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Jerry H. Trachtman
Jerry H. Trachtman
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RSD/CRPS – A Misunderstood, Misdiagnosed, Debilitating Disease

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Reflex Sympathetic Dystrophy, or Complex Regional Pain Syndrome as it is also known, sometimes results from a physical injury, including a minor injury, after the injury itself is treated and healed. It is an uncurable affliction that results in pain and mobility problems out of proportion to those expected from the initial injury. Some have described RSD/CRPS as the nervous system not knowing that the body has healed. The first and primary complaint occurs in one or more extremities and is described as severe, constant, burning and/or deep aching pain. All tactile stimulation of the skin (e.g. wearing clothing, a light breeze) may be perceived as extremely painful. Repetitive touching of the skin may cause increasing pain with each touch, and the pain may continue after the touching stops. There may be spontaneous sharp jabs of pain in the affected region that seem to come from nowhere. It often spreads to other parts of the body, and can result in a person being bound to a wheelchair, or even worse. RSD/CRPS affects children as well as adults.

The emotional consequences of RSD/CRPS are equally debilitating. The pain is so extreme and so chronic that suicidal thoughts are not uncommon. The families of RSD/CRPS sufferers are not only burdened with caring for a loved one, but there is a feeling of helplessness brought on by the very nature of the disease.

A number of precipitating factors have been associated with RSD / CRPS including:

  • Trauma (often minor) ranks as the leading provocative event
  • Ischemic heart disease and myocardial infarction
  • Cervical spine or spinal cord disorders
  • Cerebral lesions
  • Infections
  • Surgery
  • Repetitive motion disorder or cumulative trauma, causing conditions such as carpal tunnel.

However, a definite precipitating event cannot always be identified, and the mechanism by which an injury triggers RSD/CRPS is not understood.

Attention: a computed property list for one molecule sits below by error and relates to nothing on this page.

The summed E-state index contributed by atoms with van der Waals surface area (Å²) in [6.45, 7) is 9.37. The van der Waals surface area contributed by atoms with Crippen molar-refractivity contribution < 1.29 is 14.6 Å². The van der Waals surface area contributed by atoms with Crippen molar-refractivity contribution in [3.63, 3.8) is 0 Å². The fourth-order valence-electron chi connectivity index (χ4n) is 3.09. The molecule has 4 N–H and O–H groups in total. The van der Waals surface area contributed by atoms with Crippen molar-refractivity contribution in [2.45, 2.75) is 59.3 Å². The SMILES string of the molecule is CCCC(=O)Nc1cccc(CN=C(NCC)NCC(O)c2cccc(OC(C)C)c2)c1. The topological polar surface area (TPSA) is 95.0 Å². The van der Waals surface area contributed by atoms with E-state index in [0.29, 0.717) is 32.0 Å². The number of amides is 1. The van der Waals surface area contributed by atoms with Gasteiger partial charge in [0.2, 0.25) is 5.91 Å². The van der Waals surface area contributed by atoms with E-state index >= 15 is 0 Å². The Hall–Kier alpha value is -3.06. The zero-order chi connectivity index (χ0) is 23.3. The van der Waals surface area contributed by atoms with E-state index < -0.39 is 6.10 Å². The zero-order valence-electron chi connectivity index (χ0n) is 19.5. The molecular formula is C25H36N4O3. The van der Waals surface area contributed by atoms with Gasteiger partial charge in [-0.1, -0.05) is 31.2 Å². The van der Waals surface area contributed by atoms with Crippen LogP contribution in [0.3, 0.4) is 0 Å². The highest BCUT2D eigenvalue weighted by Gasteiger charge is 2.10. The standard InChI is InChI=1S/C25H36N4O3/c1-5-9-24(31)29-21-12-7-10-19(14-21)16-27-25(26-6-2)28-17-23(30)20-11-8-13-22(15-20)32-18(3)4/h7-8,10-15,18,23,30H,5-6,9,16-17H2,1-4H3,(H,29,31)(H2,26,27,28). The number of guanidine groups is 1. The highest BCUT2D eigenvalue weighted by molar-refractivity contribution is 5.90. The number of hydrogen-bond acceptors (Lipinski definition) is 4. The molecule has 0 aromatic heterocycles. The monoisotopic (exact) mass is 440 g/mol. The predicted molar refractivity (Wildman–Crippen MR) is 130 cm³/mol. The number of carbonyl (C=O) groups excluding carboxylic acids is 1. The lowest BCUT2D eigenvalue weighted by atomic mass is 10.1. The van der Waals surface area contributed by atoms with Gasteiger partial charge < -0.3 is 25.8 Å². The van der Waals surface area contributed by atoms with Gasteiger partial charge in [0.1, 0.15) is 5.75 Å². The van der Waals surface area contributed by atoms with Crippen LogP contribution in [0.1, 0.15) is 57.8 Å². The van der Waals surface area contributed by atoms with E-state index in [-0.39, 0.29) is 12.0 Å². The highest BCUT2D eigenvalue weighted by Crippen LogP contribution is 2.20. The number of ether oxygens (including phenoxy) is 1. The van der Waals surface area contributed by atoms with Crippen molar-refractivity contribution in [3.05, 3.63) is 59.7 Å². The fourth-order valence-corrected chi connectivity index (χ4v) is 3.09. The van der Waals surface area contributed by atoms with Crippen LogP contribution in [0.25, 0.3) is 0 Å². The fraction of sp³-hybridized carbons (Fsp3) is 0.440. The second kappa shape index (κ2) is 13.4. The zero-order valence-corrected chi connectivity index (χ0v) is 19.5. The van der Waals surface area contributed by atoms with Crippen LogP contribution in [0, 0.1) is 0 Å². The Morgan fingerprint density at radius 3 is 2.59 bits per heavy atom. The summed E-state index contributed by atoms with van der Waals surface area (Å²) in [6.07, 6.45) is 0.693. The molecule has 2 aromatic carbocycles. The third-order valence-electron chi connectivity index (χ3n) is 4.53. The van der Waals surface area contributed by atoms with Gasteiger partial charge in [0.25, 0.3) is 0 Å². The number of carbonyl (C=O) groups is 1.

People who develop RSD/CRPS as the result of an injury caused by someone else’s negligence, such as in an automobile crash, often end up in our civil justice system. They may retain legal counsel to make a claim against the person at fault. The person at fault usually has insurance, and the insurer is obligated to defend the claim. It is common for the insurer to accuse the RSD/CRPS victim of lying and faking their condition, especially if the medical record only documents subjective complaints of pain, often unbearable pain. If there are no objective findings consistent with RSD/CRPS documented in the medical record, the insurer will have a field day. After all, the precipitating injury has been treated and has healed, is the defense. To make matters worse, there are physicians who are paid small fortunes by insurance companies to testify in court against people with RSD/CRPS. Typically, they will state it is “mental”, there is no injury, there is no real pain, and the victim is a liar. Unfortunately, many treating physicians are not familiar with RSD/CRPS and their records only document the subjective complaints of pain. If more physicians would educate themselves about RSD/CRPS, they would learn about relatively simple tests to look for objective findings consistent with RSD/CRPS, and they would be helping their patients in more ways than one by documenting those objective findings.

RSD/CRPS research is ongoing, and while there is no known cure, there are several experimental treatments that seem effective in putting the RSD/CRPS in remission, at least temporarily. The best advice for someone with RSD/CRPS is to educate yourself about the disease, and make sure your treating physician has educated himself/herself about the disease. Try not to get discouraged. Progress is being made to understand and treat RSD/CRPS.

3 Comments

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  1. Pierre A Pienaar says:
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    I am a RSD/CRPS sUuffer, and it is horrible, but what saves me is the support of my family and doctor. God Bless them

  2. Mike Bryant says:
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    This is very helpful information.

  3. marilyn andersen says:
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    my daughter has just been diagnoised with rsd, and having a terrible time finding someone in the omaha nebraska area that works with this. if anyone has information for this area please let us know.